I asked her, as she heard the casualty numbers yesterday, what went through her mind.
“Thankfully, that was all,” Burton said. “I mean, no one losing their life is ever a good thing, but compared to what happened in 2009, we were pretty thankful that's all that it was.”
It strikes me as a really sad benchmark, that the mass killing in 2009 has become the standard of awfulness and if it wasn't that bad, that's a relief.
“Yes,” Burton said. “That's crazy, but yeah, that's true.”
After First Lieutenant Christopher Clark got the emergency text Wednesday, he was on lockdown for more than four hours. And afterward, as he digested the news, he had this thought.
“Again? Again?” Clark said. “You know, now we are notorious for bad events, you know, here at Fort Hood and it's unfortunate so, you know. Right now, you know, it's just like, OK, leadership, what are you doing to do about it? You know, what are we doing from this point on, you know, to insure that this doesn't happen again?”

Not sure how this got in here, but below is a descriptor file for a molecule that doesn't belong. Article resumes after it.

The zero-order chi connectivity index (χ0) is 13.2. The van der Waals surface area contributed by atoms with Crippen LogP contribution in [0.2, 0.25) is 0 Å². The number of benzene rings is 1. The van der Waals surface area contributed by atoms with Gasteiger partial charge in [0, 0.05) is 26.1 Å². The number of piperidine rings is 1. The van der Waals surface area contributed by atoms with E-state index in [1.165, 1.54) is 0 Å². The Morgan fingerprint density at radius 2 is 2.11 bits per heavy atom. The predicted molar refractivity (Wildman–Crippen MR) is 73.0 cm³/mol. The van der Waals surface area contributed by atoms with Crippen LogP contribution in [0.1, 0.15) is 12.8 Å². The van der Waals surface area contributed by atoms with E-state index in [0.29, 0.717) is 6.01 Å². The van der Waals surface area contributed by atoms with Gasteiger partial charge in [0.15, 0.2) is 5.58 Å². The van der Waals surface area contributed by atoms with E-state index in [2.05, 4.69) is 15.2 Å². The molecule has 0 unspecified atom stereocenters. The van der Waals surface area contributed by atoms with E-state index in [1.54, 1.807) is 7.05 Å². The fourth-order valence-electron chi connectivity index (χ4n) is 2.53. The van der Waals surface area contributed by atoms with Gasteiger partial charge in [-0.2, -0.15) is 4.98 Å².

How much do you worry about this on a day-to-day basis, of folks who you know who are struggling, who have mental health issues and who could explode?
“Well, had it not been for my faith,” Clark said “I would worry about it every single day because it is a serious issue and I have served with guys, I have deployed with guys who have been on multiple deployments and they express their concern to leadership, but, you know, to no avail, to be honest with you. I'd like to call it an invisible war, really, you know. We're fighting, you know, within ourselves.
“We have a lot of guys, again, who've been deployed multiple times and you can imagine the things that they've seen over the years and what they have to deal with. And they come home and they deal with the families, you know, and it's just - you still got to go to work. So, you know, it's a lot on these guys. And in my personal opinion, you know, they haven't really been taken care of. They haven't been taken care of.